To gather scientific evidence for the efficacy and safety of antifibrinolytic agents including aprotinin, tranexamic acid (TXA) and epsilon aminocaproic acid (EACA, traditionally known as Amicar) in reducing perioperative blood loss and transfusion requirements in scoliosis surgery.
We conducted a systematic review and meta-analysis for randomized controlled trials (RCTs), retrospective case-control studies, and retrospective cohort studies on the use of antifibrinolytic agents in scoliosis surgery by searching in the MEDLINE and EMBASE databases and the Cochrane Database of Systematic Reviews and Controlled Trials of papers published from January 1980 through July 2014. Safety of the antifibrinolytic agents was evaluated in all included studies, while efficacy was evaluated in RCTs.
Eighteen papers with a total of 1,158 patients were eligible for inclusion in this study. Among them, 8 RCTs with 450 patients were included for evaluation of pharmacologic efficacy (1 RCT was excluded because of a lack of standard deviation data). Mean blood loss was reduced in patients with perioperative use of antifibrinolytic agents by 409.25 ml intraoperatively (95% confidence interval [CI], 196.57–621.94 ml), 250.30 ml postoperatively (95% CI, 35.31–465.30), and 601.40 ml overall (95% CI, 306.64–896.16 ml). The mean volume of blood transfusion was reduced by 474.98 ml (95% CI, 195.30–754.67 ml). The transfusion rate was 44.6% (108/242) in the patients with antifibrinolytic agents and 68.3% (142/208) in the patients with placebo. (OR 0.38; 95% CI; 0.25–0.58; P<0.00001, I2 = 9%). All studies were included for evaluation of safety, with a total of 8 adverse events reported overall (4 in the experimental group and 4 in the control group).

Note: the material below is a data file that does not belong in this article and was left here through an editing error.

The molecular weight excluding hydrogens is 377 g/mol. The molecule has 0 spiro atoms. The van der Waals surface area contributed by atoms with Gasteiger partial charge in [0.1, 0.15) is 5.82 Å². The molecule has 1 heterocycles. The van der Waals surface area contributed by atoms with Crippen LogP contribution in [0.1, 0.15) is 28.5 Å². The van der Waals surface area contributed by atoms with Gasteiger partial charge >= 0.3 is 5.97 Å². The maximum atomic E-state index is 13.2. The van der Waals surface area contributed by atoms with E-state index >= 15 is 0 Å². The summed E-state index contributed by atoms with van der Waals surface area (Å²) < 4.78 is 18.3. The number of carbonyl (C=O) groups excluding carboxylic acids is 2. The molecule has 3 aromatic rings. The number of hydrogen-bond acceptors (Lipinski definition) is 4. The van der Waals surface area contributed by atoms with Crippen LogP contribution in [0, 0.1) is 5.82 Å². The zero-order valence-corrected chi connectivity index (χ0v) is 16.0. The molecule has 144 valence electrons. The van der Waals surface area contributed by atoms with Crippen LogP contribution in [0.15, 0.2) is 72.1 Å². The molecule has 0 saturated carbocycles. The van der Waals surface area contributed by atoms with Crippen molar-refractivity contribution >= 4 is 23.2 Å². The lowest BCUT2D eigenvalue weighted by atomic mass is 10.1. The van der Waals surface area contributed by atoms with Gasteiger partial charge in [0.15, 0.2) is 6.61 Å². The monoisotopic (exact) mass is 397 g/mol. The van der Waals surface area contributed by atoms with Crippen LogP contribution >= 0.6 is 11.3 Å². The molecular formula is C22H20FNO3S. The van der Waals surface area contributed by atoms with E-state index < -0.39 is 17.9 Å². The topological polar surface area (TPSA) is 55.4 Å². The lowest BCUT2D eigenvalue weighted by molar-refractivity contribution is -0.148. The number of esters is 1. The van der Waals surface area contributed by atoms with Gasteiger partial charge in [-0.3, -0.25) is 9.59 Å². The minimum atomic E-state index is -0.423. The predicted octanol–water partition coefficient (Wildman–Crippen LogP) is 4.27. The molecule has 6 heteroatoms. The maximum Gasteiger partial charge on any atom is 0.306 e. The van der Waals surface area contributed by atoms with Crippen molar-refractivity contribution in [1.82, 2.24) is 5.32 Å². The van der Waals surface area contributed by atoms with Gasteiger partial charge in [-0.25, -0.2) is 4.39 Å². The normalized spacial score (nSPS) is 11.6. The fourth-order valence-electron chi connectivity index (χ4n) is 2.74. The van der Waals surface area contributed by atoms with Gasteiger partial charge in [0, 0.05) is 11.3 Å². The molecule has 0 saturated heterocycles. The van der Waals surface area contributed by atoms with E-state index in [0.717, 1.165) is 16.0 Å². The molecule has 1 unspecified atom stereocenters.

The systematic review and meta-analysis indicated that aprotinin, TXA, and EACA all significantly reduced perioperative blood loss and transfusion requirements in scoliosis surgery. There was no evidence that the use of antifibrinolytic agents was a risk factor for adverse events, especially thromboembolism, in scoliosis surgery.
Citation: Wang M, Zheng X-F, Jiang L-S (2015) Efficacy and Safety of Antifibrinolytic Agents in Reducing Perioperative Blood Loss and Transfusion Requirements in Scoliosis Surgery: A Systematic Review and Meta-Analysis. PLoS ONE 10(9): e0137886. https://doi.org/10.1371/journal.pone.0137886
Editor: Michael Fehlings, University of Toronto, CANADA
Received: April 9, 2015; Accepted: August 24, 2015; Published: September 18, 2015
Copyright: © 2015 Wang et al. This is an open access article distributed under the terms of the Creative Commons Attribution License, which permits unrestricted use, distribution, and reproduction in any medium, provided the original author and source are credited
Data Availability: All relevant data are within the paper.
Funding: The authors have no support or funding to report.
Competing interests: The authors have declared that no competing interests exist.
Scoliosis, which is defined as a lateral curvature of the spine, is the most common deformity of the spine and has been focused for centuries by physicians. Multi-segmental spinal instrumentation and fusion, and sometimes osteotomy were effective methods of correcting scoliosis, but were commonly associated with massive blood loss requiring blood transfusion[2–7]. Either allogenic or autologous blood transfusions can increase the length of hospital stay and medical cost. Allogenic blood transfusion in particular increased the rate of infectious disease, hemolytic reaction, septicemia, acute lung injury, severe immunoreaction, coagulation disorders, renal injury or failure, and even death[8–12].
Since the 1990s, antifibrinolytic agents, such as aprotinin, tranexamic acid (TXA) and epsilon aminocaproic acid (EACA), have been suggested to use in complex surgery to reduce bleeding. Aprotinin has a role of antiplasmin by inhibiting serine protease while TXA and EACA bind with the receptor competing to lysine to suppress fibrinolysis. More and more evidence revealed that these antifibrinolytic agents were successful to reduce perioperative blood loss and blood transfusion requirements in major pediatric surgery, cardiac surgery, total hip replacement arthroplasty and total knee replacement arthroplasty[13–15]. However, the efficacy and safety of these agents in scoliosis surgery remains yet to be determined.
The objective of this systematic review and meta-analysis was to determine whether the antifibrinolytic agents including aprotinin, TXA and EACA could effectively and safely reduce perioperative blood loss and transfusion requirements in scoliosis surgery. We followed the PRISMA guidelines to help improve reporting quality of our study (see S1 PRISMA Checklist).
Materials and Methods
Data Sources and Search Strategy